I have come to realize that having too many tomatoes, or zucchini, or cucumbers, or eggplant, or who-knows-what is actually pretty handy for building community. See, where I would normally not venture out of my comfort zone to talk with that bald man across the street who insists on burning all of his trash -- despite our local laws and the terrible environmental impact -- now I am armed with an armload of fresh tomatoes which are a great excuse to visit and usually a sign of goodwill. (Tomatoes as a sign of ill? Just when one is performing on stage and is summarily pelted with them, I think.)

And had I not asked the sweet widow next door if she needed any tomatoes, I would never have known that she used to be a missionary worker who has been all over the world and that she still misses her husband, Otis, terribly even though he's been dead a long time now. Oh, and that she still has all of her old canning equipment and would be happy to show me how to “put up” my tomatoes for the winter. Until now, I've been too chicken to try, as many of the canning books I had come across really belabored that whole botulism business...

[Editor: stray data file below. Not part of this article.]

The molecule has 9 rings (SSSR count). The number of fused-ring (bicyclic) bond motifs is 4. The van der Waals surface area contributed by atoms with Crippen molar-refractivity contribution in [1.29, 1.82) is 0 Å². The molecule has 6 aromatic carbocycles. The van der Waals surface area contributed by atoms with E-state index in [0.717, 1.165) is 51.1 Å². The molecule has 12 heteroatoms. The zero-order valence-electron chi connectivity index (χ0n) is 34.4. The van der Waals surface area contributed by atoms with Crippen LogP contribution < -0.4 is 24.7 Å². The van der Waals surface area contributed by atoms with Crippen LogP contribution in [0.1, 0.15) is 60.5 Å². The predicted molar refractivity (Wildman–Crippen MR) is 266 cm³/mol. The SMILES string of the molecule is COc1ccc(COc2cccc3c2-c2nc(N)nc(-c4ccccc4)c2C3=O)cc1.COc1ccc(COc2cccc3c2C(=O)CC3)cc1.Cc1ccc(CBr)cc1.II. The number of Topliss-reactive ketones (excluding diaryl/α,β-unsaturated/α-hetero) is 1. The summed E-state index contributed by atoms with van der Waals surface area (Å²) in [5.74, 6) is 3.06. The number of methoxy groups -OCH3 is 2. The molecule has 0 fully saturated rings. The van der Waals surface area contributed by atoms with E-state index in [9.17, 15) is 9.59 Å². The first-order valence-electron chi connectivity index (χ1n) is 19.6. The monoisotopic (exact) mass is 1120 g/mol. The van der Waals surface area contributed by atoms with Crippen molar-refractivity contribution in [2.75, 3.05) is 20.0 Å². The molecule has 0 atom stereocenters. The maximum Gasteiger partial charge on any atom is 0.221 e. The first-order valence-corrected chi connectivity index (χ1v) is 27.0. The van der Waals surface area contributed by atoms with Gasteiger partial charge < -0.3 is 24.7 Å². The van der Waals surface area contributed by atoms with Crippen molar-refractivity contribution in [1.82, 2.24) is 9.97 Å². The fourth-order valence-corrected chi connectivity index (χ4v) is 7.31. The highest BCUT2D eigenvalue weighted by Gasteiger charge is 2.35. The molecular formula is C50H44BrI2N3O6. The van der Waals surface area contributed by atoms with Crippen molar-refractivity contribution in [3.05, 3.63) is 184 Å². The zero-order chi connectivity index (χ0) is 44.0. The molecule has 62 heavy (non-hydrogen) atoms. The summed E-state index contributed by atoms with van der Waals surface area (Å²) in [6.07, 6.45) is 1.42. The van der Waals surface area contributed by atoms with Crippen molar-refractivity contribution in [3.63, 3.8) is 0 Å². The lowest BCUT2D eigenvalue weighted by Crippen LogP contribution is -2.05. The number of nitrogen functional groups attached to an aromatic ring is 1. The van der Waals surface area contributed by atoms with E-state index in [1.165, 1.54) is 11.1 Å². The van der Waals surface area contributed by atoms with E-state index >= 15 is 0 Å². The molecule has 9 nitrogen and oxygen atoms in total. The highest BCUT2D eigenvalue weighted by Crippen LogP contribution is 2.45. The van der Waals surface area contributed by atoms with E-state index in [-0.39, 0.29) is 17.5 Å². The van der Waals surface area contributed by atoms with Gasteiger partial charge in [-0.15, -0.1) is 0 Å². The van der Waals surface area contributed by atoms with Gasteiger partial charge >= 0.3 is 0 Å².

Then there is the married couple who hang around my downtown post office selling the local newspaper. I've unloaded scads of my cherry tomatoes and Marglobes on them. Despite the fact that they don't always have a kitchen in which to cook, they always find a way to make BLTs, and they've offered to make me one anytime I'd like.

The older man who lives directly behind me doesn't say much -- unless my walnut trees are raining their hard little nuts down on his Chevy Tahoe again -- but bring over a bag of just-picked tomatoes and you can't shut him up about making the perfect salsa, or stuffed tomatoes, or tomato sauce from scratch...

I wonder when -- and why -- we all became so isolated from one another anyway. And what is it about tomatoes that brings people out of their shells? Looks like I'll be planting even more of them next year.

Story by Susan Brackney. This article originally appeared in Plenty in August 2007. The story was added to MNN.com in April 2009.

Copyright Environ Press 2007